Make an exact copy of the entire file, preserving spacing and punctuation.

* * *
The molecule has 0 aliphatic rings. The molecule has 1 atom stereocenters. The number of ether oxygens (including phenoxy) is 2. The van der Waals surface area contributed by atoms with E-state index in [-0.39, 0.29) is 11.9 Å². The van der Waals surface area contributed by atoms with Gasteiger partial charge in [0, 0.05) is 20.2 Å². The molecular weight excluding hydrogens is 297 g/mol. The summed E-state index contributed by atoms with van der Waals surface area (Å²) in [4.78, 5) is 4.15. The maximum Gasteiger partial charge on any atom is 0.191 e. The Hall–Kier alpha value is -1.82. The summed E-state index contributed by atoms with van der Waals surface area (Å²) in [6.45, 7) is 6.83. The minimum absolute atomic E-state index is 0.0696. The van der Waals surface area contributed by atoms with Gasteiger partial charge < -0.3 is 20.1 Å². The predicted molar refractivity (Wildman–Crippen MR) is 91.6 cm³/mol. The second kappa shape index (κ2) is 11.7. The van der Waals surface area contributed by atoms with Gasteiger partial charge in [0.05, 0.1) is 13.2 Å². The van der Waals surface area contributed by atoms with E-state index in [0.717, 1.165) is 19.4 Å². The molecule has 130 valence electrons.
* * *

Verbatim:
The molecule has 0 aliphatic rings. The molecule has 1 atom stereocenters. The number of ether oxygens (including phenoxy) is 2. The van der Waals surface area contributed by atoms with E-state index in [-0.39, 0.29) is 11.9 Å². The van der Waals surface area contributed by atoms with Gasteiger partial charge in [0, 0.05) is 20.2 Å². The molecular weight excluding hydrogens is 297 g/mol. The summed E-state index contributed by atoms with van der Waals surface area (Å²) in [4.78, 5) is 4.15. The maximum Gasteiger partial charge on any atom is 0.191 e. The Hall–Kier alpha value is -1.82. The summed E-state index contributed by atoms with van der Waals surface area (Å²) in [6.45, 7) is 6.83. The minimum absolute atomic E-state index is 0.0696. The van der Waals surface area contributed by atoms with Gasteiger partial charge < -0.3 is 20.1 Å². The predicted molar refractivity (Wildman–Crippen MR) is 91.6 cm³/mol. The second kappa shape index (κ2) is 11.7. The van der Waals surface area contributed by atoms with Gasteiger partial charge in [0.05, 0.1) is 13.2 Å². The van der Waals surface area contributed by atoms with E-state index in [0.717, 1.165) is 19.4 Å². The molecule has 130 valence electrons.